Google had been fined a record €2.42 billion by the European Commission for breaching EU antitrust rules.
According to the Commission, Google has abused its market dominance as a search engine by giving an illegal advantage to another Google product, its comparison shopping service.
It now has 90 days to stop favouring the service or face penalty payments of up to 5% of the average daily worldwide turnover of Alphabet, its parent company.
Commenting on the fine, commissioner Margrethe Vestager, in charge of competition policy, said: “Google has come up with many innovative products and services that have made a difference to our lives. That’s a good thing. But Google’s strategy for its comparison shopping service wasn’t just about attracting customers by making its product better than those of its rivals. Instead, Google abused its market dominance as a search engine by promoting its own comparison shopping service in its search results, and demoting those of competitors.
“What Google has done is illegal under EU antitrust rules. It denied other companies the chance to compete on the merits and to innovate. And most importantly, it denied European consumers a genuine choice of services and the full benefits of innovation.”
In a description of Google’s strategy for its comparison shopping service, the EC says that Google’s flagship product is the Google search engine and that almost 90% of Google’s revenues stem from adverts, such as those it shows consumers in response to a search query.
In 2004, it entered the separate market of comparison shopping in Europe, with a product that was initially called Froogle and subsequently renamed Google Product Search and Google Shopping. From 2008, Google began to implement in European markets a fundamental change in strategy to push its comparison shopping service. This strategy relied on Google’s dominance in general internet search, instead of competition on the merits in comparison shopping markets.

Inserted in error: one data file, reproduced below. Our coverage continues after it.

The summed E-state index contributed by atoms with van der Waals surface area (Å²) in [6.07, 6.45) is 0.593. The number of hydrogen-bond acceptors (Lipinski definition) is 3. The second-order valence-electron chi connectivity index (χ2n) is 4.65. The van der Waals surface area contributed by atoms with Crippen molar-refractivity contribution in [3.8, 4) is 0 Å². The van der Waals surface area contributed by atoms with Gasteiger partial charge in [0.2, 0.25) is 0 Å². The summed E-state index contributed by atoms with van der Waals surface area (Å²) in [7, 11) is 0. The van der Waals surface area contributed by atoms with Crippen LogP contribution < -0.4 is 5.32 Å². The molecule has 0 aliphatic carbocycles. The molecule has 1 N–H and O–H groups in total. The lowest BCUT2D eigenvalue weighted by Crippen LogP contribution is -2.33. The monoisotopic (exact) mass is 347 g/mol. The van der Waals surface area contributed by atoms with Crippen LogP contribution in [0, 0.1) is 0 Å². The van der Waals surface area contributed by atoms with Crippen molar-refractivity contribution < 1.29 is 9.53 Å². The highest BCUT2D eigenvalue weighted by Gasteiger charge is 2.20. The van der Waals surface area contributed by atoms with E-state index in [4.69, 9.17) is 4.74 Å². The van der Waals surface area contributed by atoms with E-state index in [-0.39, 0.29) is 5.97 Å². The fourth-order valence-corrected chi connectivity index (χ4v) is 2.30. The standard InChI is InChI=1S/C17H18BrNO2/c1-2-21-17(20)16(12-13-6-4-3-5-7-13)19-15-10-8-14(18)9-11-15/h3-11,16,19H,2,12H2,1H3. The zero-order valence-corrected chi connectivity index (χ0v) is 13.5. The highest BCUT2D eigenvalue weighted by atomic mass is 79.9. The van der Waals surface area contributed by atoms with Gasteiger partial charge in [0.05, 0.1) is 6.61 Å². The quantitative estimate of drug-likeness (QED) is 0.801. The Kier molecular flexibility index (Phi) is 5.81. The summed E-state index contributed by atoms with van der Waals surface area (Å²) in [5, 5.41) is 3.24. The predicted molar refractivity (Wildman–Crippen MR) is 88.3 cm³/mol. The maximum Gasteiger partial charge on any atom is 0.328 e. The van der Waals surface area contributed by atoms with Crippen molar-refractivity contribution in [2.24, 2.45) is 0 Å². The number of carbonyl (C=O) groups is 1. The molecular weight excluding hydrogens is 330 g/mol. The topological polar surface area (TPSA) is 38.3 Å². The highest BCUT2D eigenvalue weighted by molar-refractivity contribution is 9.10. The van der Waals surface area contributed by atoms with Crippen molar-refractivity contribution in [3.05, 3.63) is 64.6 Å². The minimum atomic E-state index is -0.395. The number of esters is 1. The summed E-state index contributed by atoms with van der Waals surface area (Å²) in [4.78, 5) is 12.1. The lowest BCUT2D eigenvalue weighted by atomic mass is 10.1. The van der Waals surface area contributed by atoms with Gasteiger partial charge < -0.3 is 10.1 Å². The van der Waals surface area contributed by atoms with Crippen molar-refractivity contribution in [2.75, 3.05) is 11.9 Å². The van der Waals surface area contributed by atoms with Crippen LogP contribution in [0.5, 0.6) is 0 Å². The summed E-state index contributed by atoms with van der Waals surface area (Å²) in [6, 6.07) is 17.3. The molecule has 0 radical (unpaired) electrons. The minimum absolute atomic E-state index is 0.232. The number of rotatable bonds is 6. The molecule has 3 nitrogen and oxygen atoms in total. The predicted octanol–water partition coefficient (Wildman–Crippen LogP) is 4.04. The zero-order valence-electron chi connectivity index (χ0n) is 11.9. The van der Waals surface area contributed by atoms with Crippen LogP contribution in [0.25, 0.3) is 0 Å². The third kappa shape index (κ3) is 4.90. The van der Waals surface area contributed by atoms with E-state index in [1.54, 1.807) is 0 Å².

Google has systematically given prominent placement to its own comparison shopping service. It has also demoted rival comparison shopping services in its search results.
As a result, Google’s comparison shopping service is much more visible to consumers in Google’s search results, whilst rival comparison shopping services are much less visible.
In its summary of the effect of Google’s illegal practices, the Commission says that since the beginning of each abuse, Google’s comparison shopping service has increased its traffic 45-fold in the UK, 35-fold in Germany, 19-fold in France, 29-fold in the Netherlands, 17-fold in Spain and 14-fold in Italy. At the same time, traffic to certain rival sites fell by 85% in the UK, up to 92% in Germany and 80% in France.
These sudden drops could also not be explained by other factors.Some competitors have adapted and managed to recover some traffic but never in full.
Significantly, the Commission says it has already come to the preliminary conclusion that Google has abused a dominant position in two other cases, which are still being investigated. These concern the Android Operating System and AdSense.
Reuters points out that this is the biggest punishment imposed by the Commission on a company to date, far exceeding the €1.06 billion sanction against the US chipmaker Intel in 2009.